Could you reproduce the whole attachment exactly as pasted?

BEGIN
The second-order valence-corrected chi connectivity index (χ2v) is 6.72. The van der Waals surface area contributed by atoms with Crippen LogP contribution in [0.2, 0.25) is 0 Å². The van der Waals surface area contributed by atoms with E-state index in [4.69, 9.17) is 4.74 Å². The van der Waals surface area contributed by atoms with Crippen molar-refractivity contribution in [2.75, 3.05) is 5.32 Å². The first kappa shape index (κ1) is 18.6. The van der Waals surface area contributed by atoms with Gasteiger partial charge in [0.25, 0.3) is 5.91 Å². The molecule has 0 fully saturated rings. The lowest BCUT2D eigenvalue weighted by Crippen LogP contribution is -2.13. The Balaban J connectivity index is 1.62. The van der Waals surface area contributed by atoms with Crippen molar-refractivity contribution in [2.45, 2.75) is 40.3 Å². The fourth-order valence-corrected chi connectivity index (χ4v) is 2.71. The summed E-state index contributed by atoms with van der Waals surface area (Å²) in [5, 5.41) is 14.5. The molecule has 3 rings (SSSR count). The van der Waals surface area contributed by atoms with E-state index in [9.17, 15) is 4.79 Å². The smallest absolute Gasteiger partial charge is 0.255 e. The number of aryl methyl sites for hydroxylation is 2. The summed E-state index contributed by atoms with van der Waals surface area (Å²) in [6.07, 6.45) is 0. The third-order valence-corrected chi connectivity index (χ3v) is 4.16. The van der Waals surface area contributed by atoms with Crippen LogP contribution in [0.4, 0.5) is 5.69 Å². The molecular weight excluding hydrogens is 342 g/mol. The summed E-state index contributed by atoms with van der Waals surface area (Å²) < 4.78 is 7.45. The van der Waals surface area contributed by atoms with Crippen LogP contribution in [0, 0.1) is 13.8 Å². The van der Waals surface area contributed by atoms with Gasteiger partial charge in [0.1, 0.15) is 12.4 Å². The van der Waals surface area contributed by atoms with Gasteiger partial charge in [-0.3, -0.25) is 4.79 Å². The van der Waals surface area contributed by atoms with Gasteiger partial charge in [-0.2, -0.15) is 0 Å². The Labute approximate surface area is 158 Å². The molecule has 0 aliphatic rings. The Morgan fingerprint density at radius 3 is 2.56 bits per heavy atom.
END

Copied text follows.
The second-order valence-corrected chi connectivity index (χ2v) is 6.72. The van der Waals surface area contributed by atoms with Crippen LogP contribution in [0.2, 0.25) is 0 Å². The van der Waals surface area contributed by atoms with E-state index in [4.69, 9.17) is 4.74 Å². The van der Waals surface area contributed by atoms with Crippen molar-refractivity contribution in [2.75, 3.05) is 5.32 Å². The first kappa shape index (κ1) is 18.6. The van der Waals surface area contributed by atoms with Gasteiger partial charge in [0.25, 0.3) is 5.91 Å². The molecule has 0 fully saturated rings. The lowest BCUT2D eigenvalue weighted by Crippen LogP contribution is -2.13. The Balaban J connectivity index is 1.62. The van der Waals surface area contributed by atoms with Crippen molar-refractivity contribution in [2.45, 2.75) is 40.3 Å². The fourth-order valence-corrected chi connectivity index (χ4v) is 2.71. The summed E-state index contributed by atoms with van der Waals surface area (Å²) in [5, 5.41) is 14.5. The molecule has 3 rings (SSSR count). The van der Waals surface area contributed by atoms with E-state index in [9.17, 15) is 4.79 Å². The smallest absolute Gasteiger partial charge is 0.255 e. The number of aryl methyl sites for hydroxylation is 2. The summed E-state index contributed by atoms with van der Waals surface area (Å²) in [6.07, 6.45) is 0. The third-order valence-corrected chi connectivity index (χ3v) is 4.16. The van der Waals surface area contributed by atoms with Crippen LogP contribution in [0.4, 0.5) is 5.69 Å². The molecular weight excluding hydrogens is 342 g/mol. The summed E-state index contributed by atoms with van der Waals surface area (Å²) < 4.78 is 7.45. The van der Waals surface area contributed by atoms with Crippen LogP contribution in [0, 0.1) is 13.8 Å². The van der Waals surface area contributed by atoms with Gasteiger partial charge in [0.1, 0.15) is 12.4 Å². The van der Waals surface area contributed by atoms with Gasteiger partial charge in [-0.3, -0.25) is 4.79 Å². The van der Waals surface area contributed by atoms with Gasteiger partial charge in [-0.2, -0.15) is 0 Å². The Labute approximate surface area is 158 Å². The molecule has 0 aliphatic rings. The Morgan fingerprint density at radius 3 is 2.56 bits per heavy atom.